Revelation. No “s” involved.

The word “revelation” is the Greek word “apocalypsis” which means “unveiling” or “revealing” (thus “revelation”). One of the most amazing (and saddest) ironies in the history of Biblical theology is that the very book written to make things clear is probably the most misunderstood and divisive book in the entire Bible! And while some of this is due to sinful divisiveness or pride in interpreting, much of it is due simply to a lack of awareness of not only the book’s 1st century Greco-Roman historical context, but also unfamiliarity with the Hebrew Bible and Second-Temple Jewish literature from which the imagery of Revelation draws so heavily. Any reading of Revelation that does not take these into account will almost certainly veer off course and be far from what the Holy Spirit intended to teach through this Inspired account.

So just what did Jesus want to “unveil” to John and his fellow 1st century Christians? And why did He choose an apocalyptic vision as the vehicle for conveying it? And even if we are able to answer these questions, one more, just as crucial, arises—what does Revelation have to do with Christians like us who are millennia removed from the time it in which it was written? Is is an old book meant only for 1st century Christians, or is it a blueprint of end-times events which we are currently seeing play out in the news every day? Or is it something completely different? These are some of the questions we will be exploring together throughout the coming weeks. Hopefully by the end of the book, we will have a good enough understanding of what Jesus revealed to John—and just as important, what He did not reveal!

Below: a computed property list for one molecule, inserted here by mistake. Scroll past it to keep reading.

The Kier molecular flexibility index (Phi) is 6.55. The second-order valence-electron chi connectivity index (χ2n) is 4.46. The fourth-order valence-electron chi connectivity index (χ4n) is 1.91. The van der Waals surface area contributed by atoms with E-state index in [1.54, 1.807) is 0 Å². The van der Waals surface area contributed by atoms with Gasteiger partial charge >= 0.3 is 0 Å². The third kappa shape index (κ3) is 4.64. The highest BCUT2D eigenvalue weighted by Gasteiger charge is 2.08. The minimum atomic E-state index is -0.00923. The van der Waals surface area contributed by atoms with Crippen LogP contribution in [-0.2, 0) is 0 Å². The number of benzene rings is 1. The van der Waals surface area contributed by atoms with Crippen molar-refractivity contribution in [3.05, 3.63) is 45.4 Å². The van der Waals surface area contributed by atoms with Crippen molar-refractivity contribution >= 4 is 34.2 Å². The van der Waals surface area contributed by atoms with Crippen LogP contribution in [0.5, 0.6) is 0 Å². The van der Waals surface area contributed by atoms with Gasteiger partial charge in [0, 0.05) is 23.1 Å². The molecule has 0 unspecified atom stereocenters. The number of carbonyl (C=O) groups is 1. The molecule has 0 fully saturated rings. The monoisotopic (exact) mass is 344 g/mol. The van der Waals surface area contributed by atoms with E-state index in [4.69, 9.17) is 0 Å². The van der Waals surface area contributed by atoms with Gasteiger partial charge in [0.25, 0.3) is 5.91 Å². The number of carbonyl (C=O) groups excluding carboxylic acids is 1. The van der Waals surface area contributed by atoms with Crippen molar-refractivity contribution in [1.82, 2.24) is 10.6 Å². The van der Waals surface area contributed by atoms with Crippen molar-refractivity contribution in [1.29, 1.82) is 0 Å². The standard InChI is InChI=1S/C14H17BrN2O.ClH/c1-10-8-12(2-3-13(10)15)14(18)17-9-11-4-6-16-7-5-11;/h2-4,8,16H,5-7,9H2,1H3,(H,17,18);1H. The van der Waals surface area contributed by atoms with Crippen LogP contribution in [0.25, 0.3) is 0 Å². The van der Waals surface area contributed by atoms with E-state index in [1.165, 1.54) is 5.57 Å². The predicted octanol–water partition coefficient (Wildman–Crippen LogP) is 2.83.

Details to know when studying Revelation:

1. Revelation is believed to have been written during the reign of the Roman Emperor Domition around 90 AD, though some notable Biblical scholars have proposed a date sometime in the 60s AD before the destruction of the Jerusalem Temple (70 AD) and during the reign of the Emperor Nero. Those dating it to Domition see the references to Nero in Revelation (we’ll see them as we go) as being symbolic of all persecuting rulers, such as Domition, who would arise after--and in the manner of--Nero. Those dating it to Nero see it as predicting the persecution that is about to take place (or is currently taking place) at the hands of Nero and his Empire. Either view, however, ultimately arrives at the same overall conclusion as to the meaning and message of the book.

2. Revelation belongs to the Biblical genre of “Apocalyptic”. Apocalyptic writings date as far back as the OT prophets Daniel and Zechariah, and were extremely popular during the 1st few centuries BC and up through around the 2nd century AD. Apocalyptic writings usually consist of visions (and sometimes interpretations of them) given to a human recipient by a heavenly messenger which seek to provide clarity, encouragement, and comfort to a persecuted minority at the hands of an oppressive ruling majority. Apocalypses were never intended to only communicate events that would happen at the end of time; but rather, they were written to communicate current or imminent events that the community or nation was about to experience. This is one of the biggest mistakes many readers—especially many so-called “prophecy experts”—make when interpreting and teaching Revelation. This often (though in fairness, not always) results in wild scenarios of raptures, credit card chip implants and even protests against peace attempts in areas of the world they see as having “end times significance”! (All three of these, for example, have been taught by three extremely prominent Evangelical Christian leaders in the public eye within the last 20 years. This is beyond unfortunate...it's irresponsible).